In Vienna, there are not only North Korean conductor students, but also piano, violin, biology, architecture or English students. The same in Germany, Italy and maybe France and other countries.

The full article can be read here:
The N.Y. Philharmonic in North Korea: Symbology and the Music
Washington Post
Anne Midgette
Tuesday, February 26, 2008; Page C04


Russian ship makes it home

Thursday, February 28th, 2008

UPDATE: Dr. Petrov made some interesting comments that deserve highlighting:

The BBC report is full of mistakes. The name of the ship was “Lidia Demesh”. On board were 23 members of crew and 1 passenger. After being arrested the ship was escorted to the port of Kimchaek.

The situation was resolved quickly thanks to the Russian Consular General, E.Val’kovich, who personally went to Kimchaek and sorted things out. Most Russian diplomats posted to DPRK are fluent in Korean and exempt from travel restrictions. So, no traditional Hawaiian symbol of respect is needed. 

ORIGINAL POST: The BBC reported last week that the North Koreans pulled a surprise ‘Pueblo’ on the Russians.

The Lida Demesh, carrying a consignment of cars from Japan, was heading for the Russian port of Vladivostok when it was stopped by patrol near Cape Musudan.

An armed group boarded the ship and ordered the captain to change course and go to a North Korean port [Chongjin],” he told the Russian NTV network.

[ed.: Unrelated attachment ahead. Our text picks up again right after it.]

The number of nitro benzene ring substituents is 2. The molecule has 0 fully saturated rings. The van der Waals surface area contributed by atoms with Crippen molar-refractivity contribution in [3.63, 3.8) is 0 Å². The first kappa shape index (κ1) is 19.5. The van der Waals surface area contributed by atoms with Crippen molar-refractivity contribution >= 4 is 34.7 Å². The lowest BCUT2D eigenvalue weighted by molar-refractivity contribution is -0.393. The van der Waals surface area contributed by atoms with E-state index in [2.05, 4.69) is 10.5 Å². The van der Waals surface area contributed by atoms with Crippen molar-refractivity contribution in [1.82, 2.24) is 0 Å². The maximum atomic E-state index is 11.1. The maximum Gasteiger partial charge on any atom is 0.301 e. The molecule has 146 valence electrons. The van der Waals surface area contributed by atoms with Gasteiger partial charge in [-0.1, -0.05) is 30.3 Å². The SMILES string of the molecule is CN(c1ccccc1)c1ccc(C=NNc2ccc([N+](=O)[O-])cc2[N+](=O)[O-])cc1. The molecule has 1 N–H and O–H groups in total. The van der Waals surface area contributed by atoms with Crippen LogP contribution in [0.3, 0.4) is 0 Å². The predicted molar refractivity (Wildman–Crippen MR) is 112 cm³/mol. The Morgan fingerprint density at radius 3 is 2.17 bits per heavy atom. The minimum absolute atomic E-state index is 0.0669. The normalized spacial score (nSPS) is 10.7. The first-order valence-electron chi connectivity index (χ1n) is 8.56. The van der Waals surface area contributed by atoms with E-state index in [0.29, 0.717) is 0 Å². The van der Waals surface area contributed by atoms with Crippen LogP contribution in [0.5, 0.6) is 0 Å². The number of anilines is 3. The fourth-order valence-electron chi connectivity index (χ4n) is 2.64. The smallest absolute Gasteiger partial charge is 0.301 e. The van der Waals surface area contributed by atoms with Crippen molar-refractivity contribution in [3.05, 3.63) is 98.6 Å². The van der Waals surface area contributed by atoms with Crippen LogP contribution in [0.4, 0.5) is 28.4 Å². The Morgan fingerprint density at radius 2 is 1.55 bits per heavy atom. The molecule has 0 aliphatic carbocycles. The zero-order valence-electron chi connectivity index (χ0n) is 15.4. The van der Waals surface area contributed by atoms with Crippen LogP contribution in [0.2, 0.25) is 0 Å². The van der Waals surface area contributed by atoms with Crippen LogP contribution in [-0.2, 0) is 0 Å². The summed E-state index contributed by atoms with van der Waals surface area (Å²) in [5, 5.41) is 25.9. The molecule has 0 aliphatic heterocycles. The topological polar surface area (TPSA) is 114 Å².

Mr Yeroshkin said the centre had been told the ship’s 25 crew-members were fine and that there had been no threat to their lives. (BBC)

Strangely, this was not the first time this has happened… 

A similar incident in 2005 took 15 days to resolve through diplomatic channels. (BBC)

Fortunately for the crew, the situation did not last that long.

A Russian cargo ship released by North Korean authorities on Wednesday has arrived in the Far East port of Vladivostok.

Captain Yury Buzanov said on returning to Russia that he was forced to enter North Korean waters to avoid a shipwreck due to a heavy storm.

“To save the crew I decided to enter North Korean waters because the waves in the Sea of Japan were three to four meters high with winds of 25 meters per second. In such stormy conditions, the cargo could have shifted in an instant causing the ship to lurch and sink,” the captain said. (Novosti)

No word if they ever used the traditional Hawaiian symbol of respect.

The full stories can be found here:
North Korea Detains Russian Ships

Russian ship arrives home after seizure by North Korea


NY Philharmonic wrap up (and US national anthem)…

Wednesday, February 27th, 2008

UPDATE 2 (2013-6-24): A documentary was made of the NY Phil’s visit to Pyongyang.  You can watch both parts here:

Part I:

Part II:

UDATE 1 (2008-11-17): Suki Kim wrote about the experience in Harpers.  Download the PDF here:  harpers.pdf

ORIGINAL POST (2008-2-27): Its difficult to say anything about the NY Phil’s performance that has not already been reported on by numerous other forums, but I think I managed to put together enough interesting material to meet the high standards of North Korean Economy Watch readers:

Pyongyang and the Star Spangled Banner